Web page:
This research explores the progress of Social Performance Management (SPM), its approach to implementation, its measurable variables and its benefits to stakeholders.
Despite its popularity, very little is known about how microfinance can actually help the poor and improve their lives. The analysis of SPM reveals that:
Most social performance tools are suited to MFIs, and not to microfinance investment vehicles (MIVs);
Social performance tools must be developed for MIVs;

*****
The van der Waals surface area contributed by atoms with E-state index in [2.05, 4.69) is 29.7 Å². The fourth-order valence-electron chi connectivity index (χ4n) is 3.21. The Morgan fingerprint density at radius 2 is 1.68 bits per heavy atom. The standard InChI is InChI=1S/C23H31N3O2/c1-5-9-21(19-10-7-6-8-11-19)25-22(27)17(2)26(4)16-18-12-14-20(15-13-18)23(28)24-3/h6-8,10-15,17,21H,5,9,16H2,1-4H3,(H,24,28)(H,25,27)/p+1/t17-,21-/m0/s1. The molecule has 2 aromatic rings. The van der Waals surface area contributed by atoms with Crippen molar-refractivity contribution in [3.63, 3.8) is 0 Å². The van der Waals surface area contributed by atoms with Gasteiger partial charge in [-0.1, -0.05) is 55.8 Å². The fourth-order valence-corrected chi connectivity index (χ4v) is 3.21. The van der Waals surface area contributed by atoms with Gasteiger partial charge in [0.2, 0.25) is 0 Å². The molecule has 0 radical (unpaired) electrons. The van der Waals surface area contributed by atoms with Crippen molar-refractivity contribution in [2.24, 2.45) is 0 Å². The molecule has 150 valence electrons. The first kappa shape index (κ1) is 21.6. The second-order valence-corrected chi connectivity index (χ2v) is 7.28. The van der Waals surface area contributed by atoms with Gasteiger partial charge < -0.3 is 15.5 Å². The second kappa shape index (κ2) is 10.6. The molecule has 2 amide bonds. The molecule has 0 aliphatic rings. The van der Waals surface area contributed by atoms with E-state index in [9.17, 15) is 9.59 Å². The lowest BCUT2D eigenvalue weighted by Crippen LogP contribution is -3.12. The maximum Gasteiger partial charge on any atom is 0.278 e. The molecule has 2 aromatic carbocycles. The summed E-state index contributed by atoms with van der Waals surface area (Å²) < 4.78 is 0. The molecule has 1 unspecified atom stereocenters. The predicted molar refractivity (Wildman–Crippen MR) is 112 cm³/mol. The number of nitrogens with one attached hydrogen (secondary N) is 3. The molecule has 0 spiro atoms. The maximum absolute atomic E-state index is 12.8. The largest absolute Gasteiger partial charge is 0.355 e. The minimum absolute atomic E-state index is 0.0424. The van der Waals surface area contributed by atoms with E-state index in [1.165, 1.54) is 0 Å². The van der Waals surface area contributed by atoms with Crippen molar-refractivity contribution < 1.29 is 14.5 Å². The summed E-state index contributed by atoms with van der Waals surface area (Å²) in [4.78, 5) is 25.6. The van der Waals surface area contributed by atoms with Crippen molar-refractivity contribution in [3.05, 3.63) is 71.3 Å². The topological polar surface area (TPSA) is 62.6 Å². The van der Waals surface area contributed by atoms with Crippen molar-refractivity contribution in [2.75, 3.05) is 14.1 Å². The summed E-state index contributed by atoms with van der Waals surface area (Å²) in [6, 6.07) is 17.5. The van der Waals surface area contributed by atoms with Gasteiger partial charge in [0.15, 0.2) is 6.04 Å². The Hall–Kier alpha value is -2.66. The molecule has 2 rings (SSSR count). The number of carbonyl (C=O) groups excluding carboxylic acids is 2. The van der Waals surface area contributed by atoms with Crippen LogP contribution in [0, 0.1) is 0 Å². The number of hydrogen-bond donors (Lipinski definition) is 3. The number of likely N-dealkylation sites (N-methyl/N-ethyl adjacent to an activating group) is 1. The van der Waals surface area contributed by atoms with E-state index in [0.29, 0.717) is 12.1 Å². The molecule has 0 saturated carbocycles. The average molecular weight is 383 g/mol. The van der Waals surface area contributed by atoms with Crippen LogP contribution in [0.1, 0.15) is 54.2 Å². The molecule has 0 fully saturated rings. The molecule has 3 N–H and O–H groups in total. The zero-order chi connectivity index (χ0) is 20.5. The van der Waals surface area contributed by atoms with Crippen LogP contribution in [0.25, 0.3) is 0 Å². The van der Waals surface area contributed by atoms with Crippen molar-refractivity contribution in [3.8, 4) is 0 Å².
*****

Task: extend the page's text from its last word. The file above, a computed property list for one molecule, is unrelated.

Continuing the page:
Most SPM tools for MIVs are developed and implemented in-house, suggesting the need for MIVs to take full control of their SPM to address their specific needs;
MIVs should adopt client protection principles in order to address investor concerns of over-indebtedness and lack of transparency;
MIVs should only use information that can be easily gathered and tabulated to draw simple, meaningful conclusions for social performance reporting.
The study shows that the diverse nature of MIV structure is not a hindrance to its success. If managed properly, MIVs based in Western Europe can monitor, control, measure and replicate successful initiatives across countries of their partner MFIs.